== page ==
thumbnail Fig. 2

Same as in Fig. 1 but for a plan-parallel ATLAS model (continuous line). The corresponding PHOENIX spherical symmetric model is also plotted to illustrate the similarities and differences in the intensity distribution (dash-dotted line). MOST photometric system, LSM.

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Concerning the plan-parallel models such as ATLAS the situation is reversed with respect to the observational sampling: the μ points are more concentrated near the limb. Therefore, the LSM is not straightforward for these models. This concentration of points near the limb leads to weights that are too large for the mentioned region and consequently, to different LDC. In order to prevent weights that are too large to the limb in the calculations of our theoretical LDC using LSM we adopted equally spaced μ points. However, even when one adopts a given law and atmosphere model, different numerical methods and/or μ distribution may produce different LDC. On the other hand, as already mentioned, the observations often are not evenly sampled. Thus, the comparison theory-observation of LDC is not a simple and direct task. Howarth (2011), in a paper on exoplanetary transits, introduced the synthetic-photometry/atmosphere-model (SPAM) method that combines semi-empirical information and theoretical LDC. Following this author the resulting LDC can reasonably be compared directly with empirical values. We think that these issues could be solved (at least partially) through a closer interaction between the theoretical and observational astrophysicists since to be fully consistent with uneven observational data, it would be necessary to compute the theoretical LDC, under different assumptions, for each set of observations. Part of the ingredients to carry out such a comparison are available in this series of papers on limb and gravity-darkening inasmuch as we provide bi-parametric and linear LDC computed through two different numerical methods, for example, least-square and flux conservation. We are open for collaboration to try to improve the levels of confidence in this comparison.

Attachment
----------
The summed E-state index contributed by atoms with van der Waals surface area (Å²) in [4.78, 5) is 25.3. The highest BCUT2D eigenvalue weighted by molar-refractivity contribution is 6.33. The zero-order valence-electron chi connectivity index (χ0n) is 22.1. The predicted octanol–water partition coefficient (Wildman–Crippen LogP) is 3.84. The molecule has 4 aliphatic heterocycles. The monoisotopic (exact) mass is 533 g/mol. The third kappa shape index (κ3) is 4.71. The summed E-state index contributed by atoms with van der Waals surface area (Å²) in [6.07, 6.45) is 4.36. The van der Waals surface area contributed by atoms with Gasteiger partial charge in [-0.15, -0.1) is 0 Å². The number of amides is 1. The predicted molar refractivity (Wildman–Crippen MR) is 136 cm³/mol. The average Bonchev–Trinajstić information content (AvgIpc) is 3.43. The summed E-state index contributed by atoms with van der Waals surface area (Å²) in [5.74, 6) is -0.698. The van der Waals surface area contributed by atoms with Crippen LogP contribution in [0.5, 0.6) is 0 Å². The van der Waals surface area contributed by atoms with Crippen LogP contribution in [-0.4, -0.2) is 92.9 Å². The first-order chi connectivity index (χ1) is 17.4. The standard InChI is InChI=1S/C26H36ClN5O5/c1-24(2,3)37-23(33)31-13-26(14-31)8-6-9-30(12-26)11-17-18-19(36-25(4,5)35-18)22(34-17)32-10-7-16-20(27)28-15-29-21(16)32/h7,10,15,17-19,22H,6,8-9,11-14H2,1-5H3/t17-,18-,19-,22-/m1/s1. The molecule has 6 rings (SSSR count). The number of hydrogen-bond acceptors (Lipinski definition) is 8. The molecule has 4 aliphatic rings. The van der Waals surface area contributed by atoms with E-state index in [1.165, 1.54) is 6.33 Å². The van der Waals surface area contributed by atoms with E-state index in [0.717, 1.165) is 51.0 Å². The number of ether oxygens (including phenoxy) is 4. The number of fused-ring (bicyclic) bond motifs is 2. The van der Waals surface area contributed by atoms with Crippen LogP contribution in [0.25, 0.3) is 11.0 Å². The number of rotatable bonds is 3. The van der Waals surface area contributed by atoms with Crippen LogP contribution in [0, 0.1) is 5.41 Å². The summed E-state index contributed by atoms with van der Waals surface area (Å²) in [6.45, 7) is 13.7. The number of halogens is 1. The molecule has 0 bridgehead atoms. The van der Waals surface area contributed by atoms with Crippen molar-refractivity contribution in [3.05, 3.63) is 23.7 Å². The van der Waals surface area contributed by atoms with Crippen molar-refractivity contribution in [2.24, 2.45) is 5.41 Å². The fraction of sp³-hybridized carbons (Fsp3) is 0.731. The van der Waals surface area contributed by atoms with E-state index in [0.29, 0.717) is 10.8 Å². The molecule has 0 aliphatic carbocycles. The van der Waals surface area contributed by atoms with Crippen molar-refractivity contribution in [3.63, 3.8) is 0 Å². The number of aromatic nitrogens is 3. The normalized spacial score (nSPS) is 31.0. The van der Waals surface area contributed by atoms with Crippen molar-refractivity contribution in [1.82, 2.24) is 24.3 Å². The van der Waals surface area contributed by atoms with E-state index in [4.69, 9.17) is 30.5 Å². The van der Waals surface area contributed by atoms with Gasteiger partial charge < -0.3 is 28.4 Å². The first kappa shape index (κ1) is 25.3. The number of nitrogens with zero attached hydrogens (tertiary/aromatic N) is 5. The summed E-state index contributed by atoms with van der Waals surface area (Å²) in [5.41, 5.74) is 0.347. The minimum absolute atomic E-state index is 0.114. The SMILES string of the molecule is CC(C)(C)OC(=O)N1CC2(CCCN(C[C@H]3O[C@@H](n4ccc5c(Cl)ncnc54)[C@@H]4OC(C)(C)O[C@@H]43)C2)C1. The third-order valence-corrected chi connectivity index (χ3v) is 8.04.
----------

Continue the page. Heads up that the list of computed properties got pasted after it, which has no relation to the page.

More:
3. The MOST satellite and the need for customized limb-darkening coefficients

The MOST satellite (Matthews et al. 2004; Walker et al. 2003) is in a Sun-synchronous polar orbit around the Earth with a period of 101.4 min, and carries a Maksutov-Cassegrain 15 cm telescope. The satellite’s orbit results in a continuous viewing zone (CVZ) ranging in declination from −19 to 36°. It can observe stars within the CVZ continuously for up to 8 weeks. The telescope is equipped with a broad-band filter spanning the wavelength range between 350 nm and 750 nm and can observe either in the direct imaging or Fabry imaging mode. The Fabry imaging mode, in which an image of the telescope pupil is focused on the CCD by each of the Fabry microlenses in a 6 × 6 array, is employed for stars brighter than V ≈ 6.

In addition to its stellar variability and asteroseismology observing programs, MOST has made several significant contributions to the study of eclipsing binaries and especially transiting extrasolar planets since its launch in 2003. Kaminski et al. (2007) have used MOST photometry to characterize stellar activity in the V471 Tau white dwarf–red dwarf binary. Rowe et al. (2008) constrained the albedo of the much-studied exoplanet HD 209458b to less than 0.1, thus providing direct observational evidence that hot gaseous exoplanets may be relatively dark. In 2011, MOST monitored the 55 Cancri system, a campaign that led to the discovery of the first transiting super-Earth orbiting a very bright star (Winn et al. 2011). Two years later, the telescope was used to discover the transiting nature of HD 97658b, which thus became the second super-Earth known to transit a very bright star (Dragomir et al. 2013).

These works are only a selection of the MOST publications that have either made use of or would have benefited from using theoretical LDC. Often these analyses have employed linear LDC roughly approximated for the MOST bandpass (Kaminski et al. 2007), or resorted to constraining the LDC using the data itself. Neither method is ideal, particularly the latter, which has been used with low signal-to-noise data.